The Monument for Žanis Lipke and Saviors of Jews has been restored at the Rīga Holocaust Memorial, marking the completion of extensive improvements

          The Rīga Holocaust Memorial (on Emīlijas Benjamiņas Street, formerly called Gogoļa Street) has gone through impressive improvements. With the financial support of the Uniting Foundation and the Latvian Jewish Community Restitution Fund, the landscape around the Memorial has been improved, and new names of Saviors have been added to the Monument for Žanis Lipke and Saviors of Jews. An alley of weeping willows has been planted on the territory to symbolize the heroes who sacrificed their lives during World War II to save the lives of Jews.

‘We are filled with gratitude as we announce the completion of one of the largest projects of the Uniting Foundation thus far, the long-awaited improvements of the Holocaust Memorial, the planting of the alley of weeping willows, the restoration of Žanis Lipke’s portrait, and the addition of new names of Saviors on the Memorial. A key task was restoring the portrait of Žanis Lipke, the most recognized Savior of Jews. We are glad that the highly praised and experienced Latvian sculptor Gļebs Pantelejevs agreed to this project,’ says Elīna Škļara, Executive Director of the Foundation.

‘There are two things to consider when speaking of Žanis Lipke’s portrait. From a technical standpoint, it is a so-called bas-relief, or low relief, portrait, cast from bright silvery aluminum, which gives the portrait a lightness and elegance that suits the white memorial wall. If we view this work from a psychological point of view, before starting my work, I devoted myself to serious research to get to know Lipke’s personality. I am lucky to have already done several portraits of powerful historical figures, such as Gunārs Astra and Oskars Kalpaks. I approach each portrait with extreme care to get to know and truly understand the characters and personalities of my subjects. Working on Žanis Lipke’s portrait was a special honor, as he was an extraordinary person, a literal embodiment of courage and humanity. What is important is that he was an actual real person rather than a mythological character. Each person has their traits, and what I saw in Lipke was the spirit of an adventurer. He was a daredevil with a certain fire in his eyes, and I captured this fierceness in his portrait to express his selflessness, his courage, and his overwhelming benevolence. Lipke is, without a doubt, a true hero,’ concludes the author of the portrait Gļebs Pantelejevs.

Author of the monument: Gleb Pantelejevs
Photo: Vlads Surics

The Memorial is standing at the former location of the Great Choral Synagogue in Rīga, at 25, Emīlijas Benjamiņas Street (former Gogoļa Street). In 1988, a memorial stone bearing the Star of David was placed here, and the current Memorial, designed by architect Sergey Ryzh, was built 30 years ago. The Monument to Latvian Saviors of Jews was erected in 2007 as a 12-meter-long and 6-meter-tall wall that looks like it is falling and thus threatening to destroy the Jewish people. The wall is held back by columns bearing the names of Saviors. The central column features a portrait of Žanis Lipke, who was able to save more than 50 people. The monument was designed by Elīna Lazdiņa, a student of the Art Academy of Latvia at the time.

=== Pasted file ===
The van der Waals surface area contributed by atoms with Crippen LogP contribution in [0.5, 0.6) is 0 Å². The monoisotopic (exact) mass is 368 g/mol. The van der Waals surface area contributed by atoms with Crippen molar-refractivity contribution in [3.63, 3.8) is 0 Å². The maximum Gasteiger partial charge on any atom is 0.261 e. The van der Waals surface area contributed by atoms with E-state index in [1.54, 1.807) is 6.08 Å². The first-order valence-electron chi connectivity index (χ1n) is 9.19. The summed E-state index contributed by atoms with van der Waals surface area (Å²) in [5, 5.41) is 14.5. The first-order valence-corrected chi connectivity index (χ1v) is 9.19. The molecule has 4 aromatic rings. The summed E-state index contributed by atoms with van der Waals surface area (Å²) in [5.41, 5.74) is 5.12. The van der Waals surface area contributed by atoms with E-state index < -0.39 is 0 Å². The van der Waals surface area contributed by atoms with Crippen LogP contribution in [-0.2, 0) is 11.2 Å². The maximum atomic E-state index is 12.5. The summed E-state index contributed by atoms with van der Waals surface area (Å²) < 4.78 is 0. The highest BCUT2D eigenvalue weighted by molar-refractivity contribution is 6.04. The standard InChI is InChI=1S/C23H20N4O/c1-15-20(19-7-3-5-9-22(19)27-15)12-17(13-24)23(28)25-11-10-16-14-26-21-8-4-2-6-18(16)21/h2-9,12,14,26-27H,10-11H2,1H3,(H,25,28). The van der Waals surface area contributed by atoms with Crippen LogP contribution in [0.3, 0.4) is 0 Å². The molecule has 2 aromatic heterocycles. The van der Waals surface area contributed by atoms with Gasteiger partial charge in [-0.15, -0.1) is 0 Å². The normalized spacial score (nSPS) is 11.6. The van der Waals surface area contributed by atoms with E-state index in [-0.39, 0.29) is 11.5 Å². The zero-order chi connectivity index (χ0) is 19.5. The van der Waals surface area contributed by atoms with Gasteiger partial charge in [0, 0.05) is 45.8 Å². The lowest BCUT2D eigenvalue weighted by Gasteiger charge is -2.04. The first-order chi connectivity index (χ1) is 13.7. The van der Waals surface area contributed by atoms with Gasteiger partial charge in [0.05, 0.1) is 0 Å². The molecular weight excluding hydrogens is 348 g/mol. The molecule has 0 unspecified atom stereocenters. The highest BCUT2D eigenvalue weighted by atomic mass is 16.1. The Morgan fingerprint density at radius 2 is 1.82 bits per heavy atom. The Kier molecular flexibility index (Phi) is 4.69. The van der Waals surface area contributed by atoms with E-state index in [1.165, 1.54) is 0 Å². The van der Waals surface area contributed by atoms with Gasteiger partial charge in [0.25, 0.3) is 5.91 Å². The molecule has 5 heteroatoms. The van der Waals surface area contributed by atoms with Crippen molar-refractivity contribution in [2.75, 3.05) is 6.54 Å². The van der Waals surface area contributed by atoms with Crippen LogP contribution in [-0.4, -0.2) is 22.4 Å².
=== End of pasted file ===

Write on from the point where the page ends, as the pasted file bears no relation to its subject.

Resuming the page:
Photo: Vlads Surics

The plaque of the Memorial has also been updated. Historian Dr.h.c. Marģers Vestermanis, who has dedicated his life to studying and preserving Jewish history, points out: ‘I believe myself to be the creator of this idea of humane history, as I experienced the terror now called the Holocaust as a young child, and I lost all faith in humanity as a result. Only after the war, as I struggled with thoughts of moving on, I found out about this miracle of humanity, which restored my faith in life and in people. I started exploring and collecting evidence of each episode of this humane courage, and, by 2007, I already had the names of 273 Saviors, and we built this Memorial of gratitude to honor every single one of them. Funds for the Memorial have been collected since the restoration of Latvian independence by many different people – factory workers, members of the economic and political elite, Jews and non-Jews, including our President Vaira Vīķe-Freiberga. The restored Memorial now holds the names of 425 Saviors, but the number of discovered Saviors reaches 655 including those who remain unnamed.

An alley of weeping willows has been planted on the territory to symbolize the heroes who sacrificed their lives during World War II to save the lives of Jews.

Historian Marģers Vestermanis has also helped to develop the idea of adding a new memorial element to the surroundings, a symbolic alley of weeping willows, to honor heroes who died during the Holocaust while attempting to save Jews. The alley has 14 willows dedicated to 14 brave souls.

Several other improvements have been made to the territory: the surroundings has been upgraded with new benches, new trash bins, and new lights.

Photo: Vlads Surics

‘Despite the bitter lessons of the past, we still see violence growing in the modern world. It is up to us to always remember and value human life above all, and this is why we must commemorate the selfless heroes who were willing to risk their lives to save others,’ Elīna Škļara, Executive Director of the Uniting Foundation, reminds us.

The Uniting Foundation are grateful to the Latvian Jewish Community Restitution Fund for their substantial support in the final stage of the project.

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